Brent oil prices rose by 4.96% (US$3.00), as prices declined this week. Oil traded on November 8, 2017 at a price of 63.49 (US$/ barrel) and began the year at US$56.90 per barrel.
87 Octane prices increased week over week, by 1.35% (US$1.61 ). Additionally 90 Octane increased by 1.35% or $1.61 week over week. 87 Octane and 90 Octane opened the year at J$97.32 and J$98.98 respectively and now trades at J$120.56 and J$123.40 per litre.
Figure 1: Petrojam, U.S. Gulf Coast Conventional Gasoline Regular and Brent Crude Oil 1 Year Price History
This Week in Petroleum
Transportation constraints and export costs widen the Brent-WTI price spread
In its November Short term Energy Outlook (STEO), the U.S. Energy Information Administration (EIA) forecasts the price difference between West Texas Intermediate (WTI) crude oil priced at Cushing, Oklahoma and Brent, the global crude oil price benchmark, to remain at $6 per barrel (b) through the first quarter of 2018 before narrowing to $4/b during the second half of 2018 (Figure 1). WTI averaged $2/b lower than Brent price through the first eight months of 2017 and averaged $6/b lower than the Brent price in September and October.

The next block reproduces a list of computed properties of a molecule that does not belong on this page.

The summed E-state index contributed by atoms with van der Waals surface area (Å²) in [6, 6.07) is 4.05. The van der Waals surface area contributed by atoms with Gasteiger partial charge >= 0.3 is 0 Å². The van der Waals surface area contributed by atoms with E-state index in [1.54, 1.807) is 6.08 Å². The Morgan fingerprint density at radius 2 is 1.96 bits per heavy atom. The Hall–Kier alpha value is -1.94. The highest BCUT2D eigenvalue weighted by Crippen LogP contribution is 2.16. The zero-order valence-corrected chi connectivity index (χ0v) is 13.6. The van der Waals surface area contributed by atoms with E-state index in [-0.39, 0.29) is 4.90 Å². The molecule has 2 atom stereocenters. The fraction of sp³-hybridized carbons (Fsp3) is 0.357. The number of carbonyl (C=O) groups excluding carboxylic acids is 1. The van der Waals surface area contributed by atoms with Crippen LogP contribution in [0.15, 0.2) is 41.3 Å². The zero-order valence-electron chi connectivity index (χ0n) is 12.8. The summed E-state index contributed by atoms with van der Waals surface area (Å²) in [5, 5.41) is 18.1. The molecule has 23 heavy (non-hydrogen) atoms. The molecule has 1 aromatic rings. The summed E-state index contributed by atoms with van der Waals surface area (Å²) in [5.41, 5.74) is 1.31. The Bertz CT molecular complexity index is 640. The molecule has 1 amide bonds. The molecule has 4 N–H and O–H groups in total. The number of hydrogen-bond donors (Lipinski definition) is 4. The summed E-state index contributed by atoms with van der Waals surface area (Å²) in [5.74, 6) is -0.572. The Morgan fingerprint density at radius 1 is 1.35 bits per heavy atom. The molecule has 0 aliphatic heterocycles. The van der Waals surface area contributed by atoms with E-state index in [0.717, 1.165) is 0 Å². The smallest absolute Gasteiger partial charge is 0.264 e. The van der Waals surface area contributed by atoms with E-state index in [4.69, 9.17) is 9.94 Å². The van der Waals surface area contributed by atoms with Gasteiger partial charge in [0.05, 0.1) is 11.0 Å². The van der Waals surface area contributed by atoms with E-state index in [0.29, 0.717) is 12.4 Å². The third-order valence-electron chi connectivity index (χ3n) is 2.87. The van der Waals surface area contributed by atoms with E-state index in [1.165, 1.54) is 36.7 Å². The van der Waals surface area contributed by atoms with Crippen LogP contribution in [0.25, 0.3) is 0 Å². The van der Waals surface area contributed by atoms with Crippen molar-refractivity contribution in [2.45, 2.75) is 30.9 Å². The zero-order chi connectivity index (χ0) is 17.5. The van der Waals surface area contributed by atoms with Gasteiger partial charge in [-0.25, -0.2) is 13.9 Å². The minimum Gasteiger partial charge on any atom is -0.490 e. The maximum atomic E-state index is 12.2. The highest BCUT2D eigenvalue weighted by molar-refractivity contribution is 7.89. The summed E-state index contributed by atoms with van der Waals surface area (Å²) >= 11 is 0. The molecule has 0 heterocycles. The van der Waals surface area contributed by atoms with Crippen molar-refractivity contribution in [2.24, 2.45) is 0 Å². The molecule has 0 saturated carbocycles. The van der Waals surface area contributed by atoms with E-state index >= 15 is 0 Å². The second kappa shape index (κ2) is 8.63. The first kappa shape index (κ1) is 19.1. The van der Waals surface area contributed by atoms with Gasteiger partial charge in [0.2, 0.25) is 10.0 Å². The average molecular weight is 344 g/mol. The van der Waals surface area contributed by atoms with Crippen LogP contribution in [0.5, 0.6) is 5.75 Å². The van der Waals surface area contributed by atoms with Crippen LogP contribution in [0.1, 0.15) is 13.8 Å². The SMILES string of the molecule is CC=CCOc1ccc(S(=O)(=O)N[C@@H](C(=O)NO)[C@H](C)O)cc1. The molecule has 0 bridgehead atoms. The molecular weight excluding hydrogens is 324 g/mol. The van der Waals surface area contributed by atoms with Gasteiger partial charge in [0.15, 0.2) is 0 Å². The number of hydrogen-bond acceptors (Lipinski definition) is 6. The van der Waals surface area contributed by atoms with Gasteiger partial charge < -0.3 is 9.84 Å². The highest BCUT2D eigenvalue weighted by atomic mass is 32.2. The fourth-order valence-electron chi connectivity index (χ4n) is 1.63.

The forecast Brent-WTI price spread in the November STEO is about $1/b wider than was forecast in last month’s STEO. The wider forecast spread reflects continuing price developments that have emerged over the past two months that likely resulted from transportation constraints in moving domestically produced crude oil from Cushing and from the Permian basin in Texas to the U.S. Gulf Coast. Although many other factors can affect WTI, Brent, or both crude oil prices at any given time, near-term changes in the Brent-WTI price spread will generally come from pipeline capacity expansions and increasing U.S. crude oil production moving in and out of balance. The WTI price spread with Brent reflects the transportation costs associated with bringing crude oil from Cushing to the U.S. Gulf Coast and with exporting crude oil to Asia, the marginal market in which Brent and WTI crude oils compete.
As U.S. crude oil production has increased, particularly in regions like the Permian basin, so has the need for more transportation infrastructure to accommodate it. However, the rate of production growth and the scale and timing of when additional pipeline capacity will be brought online are not always aligned. EIA estimates that, without pipeline constraints, moving crude oil from Cushing to the U.S. Gulf Coast typically costs $3.50/b, but it has gotten more expensive as transportation constraints have developed.